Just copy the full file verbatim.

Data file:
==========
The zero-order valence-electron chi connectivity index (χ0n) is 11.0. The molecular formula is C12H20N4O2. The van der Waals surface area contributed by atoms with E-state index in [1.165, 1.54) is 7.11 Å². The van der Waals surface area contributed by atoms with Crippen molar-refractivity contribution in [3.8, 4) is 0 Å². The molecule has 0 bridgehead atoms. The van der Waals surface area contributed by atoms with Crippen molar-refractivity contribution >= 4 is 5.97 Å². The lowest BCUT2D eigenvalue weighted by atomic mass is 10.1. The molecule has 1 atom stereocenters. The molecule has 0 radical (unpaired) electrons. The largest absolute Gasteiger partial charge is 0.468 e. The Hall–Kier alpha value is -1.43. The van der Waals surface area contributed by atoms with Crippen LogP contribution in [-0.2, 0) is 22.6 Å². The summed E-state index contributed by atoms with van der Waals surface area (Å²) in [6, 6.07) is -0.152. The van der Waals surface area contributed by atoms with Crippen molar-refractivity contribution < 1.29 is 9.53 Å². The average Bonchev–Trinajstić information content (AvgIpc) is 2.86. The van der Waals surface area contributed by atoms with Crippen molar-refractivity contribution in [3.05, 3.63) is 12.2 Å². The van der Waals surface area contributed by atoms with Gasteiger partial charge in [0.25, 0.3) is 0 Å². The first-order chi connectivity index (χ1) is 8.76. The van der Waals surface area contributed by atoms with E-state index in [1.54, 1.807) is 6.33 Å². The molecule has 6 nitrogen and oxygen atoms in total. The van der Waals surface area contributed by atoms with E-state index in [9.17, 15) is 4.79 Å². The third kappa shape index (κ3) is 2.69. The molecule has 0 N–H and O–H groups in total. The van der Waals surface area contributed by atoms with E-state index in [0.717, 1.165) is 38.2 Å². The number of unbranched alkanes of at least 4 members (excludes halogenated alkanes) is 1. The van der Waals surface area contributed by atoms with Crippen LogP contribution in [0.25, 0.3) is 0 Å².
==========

The zero-order valence-electron chi connectivity index (χ0n) is 11.0. The molecular formula is C12H20N4O2. The van der Waals surface area contributed by atoms with E-state index in [1.165, 1.54) is 7.11 Å². The van der Waals surface area contributed by atoms with Crippen molar-refractivity contribution in [3.8, 4) is 0 Å². The molecule has 0 bridgehead atoms. The van der Waals surface area contributed by atoms with Crippen molar-refractivity contribution >= 4 is 5.97 Å². The lowest BCUT2D eigenvalue weighted by atomic mass is 10.1. The molecule has 1 atom stereocenters. The molecule has 0 radical (unpaired) electrons. The largest absolute Gasteiger partial charge is 0.468 e. The Hall–Kier alpha value is -1.43. The van der Waals surface area contributed by atoms with Crippen LogP contribution in [-0.2, 0) is 22.6 Å². The summed E-state index contributed by atoms with van der Waals surface area (Å²) in [6, 6.07) is -0.152. The van der Waals surface area contributed by atoms with Crippen molar-refractivity contribution < 1.29 is 9.53 Å². The average Bonchev–Trinajstić information content (AvgIpc) is 2.86. The van der Waals surface area contributed by atoms with Crippen molar-refractivity contribution in [3.05, 3.63) is 12.2 Å². The van der Waals surface area contributed by atoms with Gasteiger partial charge in [0.25, 0.3) is 0 Å². The first-order chi connectivity index (χ1) is 8.76. The van der Waals surface area contributed by atoms with E-state index in [1.54, 1.807) is 6.33 Å². The molecule has 6 nitrogen and oxygen atoms in total. The van der Waals surface area contributed by atoms with E-state index in [9.17, 15) is 4.79 Å². The third kappa shape index (κ3) is 2.69. The molecule has 0 N–H and O–H groups in total. The van der Waals surface area contributed by atoms with E-state index in [0.717, 1.165) is 38.2 Å². The number of unbranched alkanes of at least 4 members (excludes halogenated alkanes) is 1. The van der Waals surface area contributed by atoms with Crippen LogP contribution in [0.25, 0.3) is 0 Å².